An analysis released Tuesday by the National Center for Education Statistics found that students who took out federal loans but later dropped out had a median federal debt load equal to 35 percent of their annual income, and that dropouts from for-profit colleges borrowed the most per credit earned: $350 per credit, compared with less than $120 per credit for students in other sectors. The report looked at student debt for students who enrolled in college in the 2003-04 academic year but did not complete within six years. It also found that 21 percent of noncompleters from four-year private nonprofit colleges, and 31 percent of students from for-profit colleges who did not earn a credential, had student loan debt greater than their annual income.
Higher Education Quick Takes
A new report from the Brookings Institution considers the geographic distribution of international students and their potential economic impact. While New York City, Los Angeles and San Francisco host the largest numbers of international students, the report notes that smaller metro areas in the middle of the country have the largest numbers of international students relative to their undergraduate and graduate populations: leading the pack are Jonesboro, Arkansas (home to Arkansas State University), Florence, Alabama (home to the University of North Alabama), and Ames, Iowa (home to Iowa State University).
“If immigration policy changes to make it easier for foreign students to stay and work in the United States after graduation, these metro areas could experience the greatest impact in terms of access to a new labor pool from foreign students residing in their local economies,” the report, authored by Neil G. Ruiz, states.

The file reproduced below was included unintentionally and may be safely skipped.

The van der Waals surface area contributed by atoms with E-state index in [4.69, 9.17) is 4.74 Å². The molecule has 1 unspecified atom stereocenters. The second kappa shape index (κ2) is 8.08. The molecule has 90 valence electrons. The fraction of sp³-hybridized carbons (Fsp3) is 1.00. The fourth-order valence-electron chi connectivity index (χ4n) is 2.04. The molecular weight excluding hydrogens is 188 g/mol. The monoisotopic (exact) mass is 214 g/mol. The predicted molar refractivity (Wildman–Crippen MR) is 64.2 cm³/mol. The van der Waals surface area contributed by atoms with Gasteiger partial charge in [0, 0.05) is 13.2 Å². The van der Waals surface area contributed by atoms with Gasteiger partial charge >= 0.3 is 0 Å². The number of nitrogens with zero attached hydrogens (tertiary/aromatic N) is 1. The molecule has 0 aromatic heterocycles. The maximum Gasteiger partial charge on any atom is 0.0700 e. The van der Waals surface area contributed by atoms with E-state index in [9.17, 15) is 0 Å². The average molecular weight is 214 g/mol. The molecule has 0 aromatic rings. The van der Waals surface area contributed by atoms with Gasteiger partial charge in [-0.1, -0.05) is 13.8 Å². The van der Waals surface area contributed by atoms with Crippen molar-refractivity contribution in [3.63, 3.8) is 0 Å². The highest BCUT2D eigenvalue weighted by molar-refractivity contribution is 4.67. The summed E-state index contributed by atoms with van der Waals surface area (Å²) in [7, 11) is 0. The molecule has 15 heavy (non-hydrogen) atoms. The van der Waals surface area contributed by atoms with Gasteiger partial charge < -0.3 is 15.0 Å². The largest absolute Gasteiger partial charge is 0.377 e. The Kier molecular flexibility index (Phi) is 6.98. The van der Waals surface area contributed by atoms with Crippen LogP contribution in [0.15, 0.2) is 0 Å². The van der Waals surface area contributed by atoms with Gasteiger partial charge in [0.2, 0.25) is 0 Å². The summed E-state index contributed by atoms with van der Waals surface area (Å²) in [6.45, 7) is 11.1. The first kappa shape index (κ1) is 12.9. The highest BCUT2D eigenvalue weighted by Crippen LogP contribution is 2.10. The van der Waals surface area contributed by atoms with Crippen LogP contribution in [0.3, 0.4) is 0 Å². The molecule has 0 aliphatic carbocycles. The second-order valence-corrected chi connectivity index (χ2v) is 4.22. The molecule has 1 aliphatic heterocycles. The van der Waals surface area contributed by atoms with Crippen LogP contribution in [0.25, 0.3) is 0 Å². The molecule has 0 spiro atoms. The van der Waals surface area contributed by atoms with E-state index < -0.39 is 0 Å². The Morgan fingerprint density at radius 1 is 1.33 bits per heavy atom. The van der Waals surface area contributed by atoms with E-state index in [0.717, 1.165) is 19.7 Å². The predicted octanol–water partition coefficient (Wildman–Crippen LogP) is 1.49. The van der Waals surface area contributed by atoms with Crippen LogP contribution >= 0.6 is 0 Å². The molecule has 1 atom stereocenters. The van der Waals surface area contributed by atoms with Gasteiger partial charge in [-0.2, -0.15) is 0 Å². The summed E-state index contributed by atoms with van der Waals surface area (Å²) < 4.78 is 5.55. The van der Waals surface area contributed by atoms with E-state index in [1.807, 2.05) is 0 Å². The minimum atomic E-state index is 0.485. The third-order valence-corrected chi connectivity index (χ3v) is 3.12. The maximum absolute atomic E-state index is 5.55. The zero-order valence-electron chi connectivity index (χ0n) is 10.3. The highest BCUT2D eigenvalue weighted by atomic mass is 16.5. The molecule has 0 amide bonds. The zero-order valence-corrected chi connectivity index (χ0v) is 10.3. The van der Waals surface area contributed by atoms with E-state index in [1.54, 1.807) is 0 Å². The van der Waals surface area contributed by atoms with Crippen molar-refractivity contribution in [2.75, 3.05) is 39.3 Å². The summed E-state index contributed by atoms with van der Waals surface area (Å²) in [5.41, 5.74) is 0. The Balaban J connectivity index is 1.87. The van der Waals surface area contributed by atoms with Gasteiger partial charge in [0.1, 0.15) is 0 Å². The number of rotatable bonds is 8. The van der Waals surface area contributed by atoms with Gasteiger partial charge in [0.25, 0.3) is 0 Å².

The report also cites data regarding the disparity between the number of F-1 student visas granted, versus the number of approved H-1B skilled worker visas. While there were 668,513 F-1 visas approved in 2010, there were only 76,627 H-1B visas granted; of these, 26,502 went to foreign students.
Students, faculty members and some alumni have been raising objections to the selection of Kerry Healey as the next president of Babson College, The Boston Globe reported. Questions have been raised about selecting someone without leadership experience in higher education or who is seen as having entrepreneurial experience appropriate for the business-focused college. Healey and other Babson officials have been reaching out to various groups, seeking to win them over. A student petition states that campus opinions do not appear to have been sufficiently sought or considered in the search process. Prior to the selection of Healey, students and alumni waged an unusual campaign to urge the board to name a popular campus administrator as the next president, and he recently announced that he is leaving administration.
Pittsburgh has been the site of some of the most contentious debates in recent years on payments by colleges to localities in lieu of taxes on their property -- and tensions are heating up again. The city recently moved to remove the tax-exempt status of the University of Pittsburgh Medical Center. The Pittsburgh Tribune-Review reported that, in response, colleges throughout the area have said that they will no longer negotiate with the city on payments they make to support local governments. "Making progress on these long-standing issues is difficult even in the best of circumstances,” said a letter from college leaders to the city. “It would be counter-productive to try to push forward in the adversarial environment that exists today.”